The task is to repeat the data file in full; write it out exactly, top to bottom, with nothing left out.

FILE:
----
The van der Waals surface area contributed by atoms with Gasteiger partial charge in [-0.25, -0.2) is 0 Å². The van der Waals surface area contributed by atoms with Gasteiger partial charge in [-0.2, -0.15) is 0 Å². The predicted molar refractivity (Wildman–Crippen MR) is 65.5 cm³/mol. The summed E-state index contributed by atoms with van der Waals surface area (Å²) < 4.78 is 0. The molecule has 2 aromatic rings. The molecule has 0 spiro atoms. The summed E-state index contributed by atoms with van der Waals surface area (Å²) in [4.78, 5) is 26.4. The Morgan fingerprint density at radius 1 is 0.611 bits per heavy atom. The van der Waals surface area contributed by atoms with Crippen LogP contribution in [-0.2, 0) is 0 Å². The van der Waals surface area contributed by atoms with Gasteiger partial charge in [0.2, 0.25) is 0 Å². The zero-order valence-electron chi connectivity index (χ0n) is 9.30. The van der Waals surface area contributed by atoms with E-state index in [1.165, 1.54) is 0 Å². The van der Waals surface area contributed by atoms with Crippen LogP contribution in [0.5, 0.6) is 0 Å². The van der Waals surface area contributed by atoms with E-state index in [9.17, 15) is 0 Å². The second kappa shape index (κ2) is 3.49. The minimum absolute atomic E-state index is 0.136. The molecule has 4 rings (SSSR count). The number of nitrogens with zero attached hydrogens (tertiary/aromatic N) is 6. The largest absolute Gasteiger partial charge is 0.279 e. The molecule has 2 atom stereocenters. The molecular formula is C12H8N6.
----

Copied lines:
The van der Waals surface area contributed by atoms with Gasteiger partial charge in [-0.25, -0.2) is 0 Å². The van der Waals surface area contributed by atoms with Gasteiger partial charge in [-0.2, -0.15) is 0 Å². The predicted molar refractivity (Wildman–Crippen MR) is 65.5 cm³/mol. The summed E-state index contributed by atoms with van der Waals surface area (Å²) < 4.78 is 0. The molecule has 2 aromatic rings. The molecule has 0 spiro atoms. The summed E-state index contributed by atoms with van der Waals surface area (Å²) in [4.78, 5) is 26.4. The Morgan fingerprint density at radius 1 is 0.611 bits per heavy atom. The van der Waals surface area contributed by atoms with Crippen LogP contribution in [-0.2, 0) is 0 Å². The van der Waals surface area contributed by atoms with Gasteiger partial charge in [0.2, 0.25) is 0 Å². The zero-order valence-electron chi connectivity index (χ0n) is 9.30. The van der Waals surface area contributed by atoms with E-state index in [1.165, 1.54) is 0 Å². The van der Waals surface area contributed by atoms with Crippen LogP contribution in [0.5, 0.6) is 0 Å². The van der Waals surface area contributed by atoms with E-state index in [9.17, 15) is 0 Å². The second kappa shape index (κ2) is 3.49. The minimum absolute atomic E-state index is 0.136. The molecule has 4 rings (SSSR count). The number of nitrogens with zero attached hydrogens (tertiary/aromatic N) is 6. The largest absolute Gasteiger partial charge is 0.279 e. The molecule has 2 atom stereocenters. The molecular formula is C12H8N6.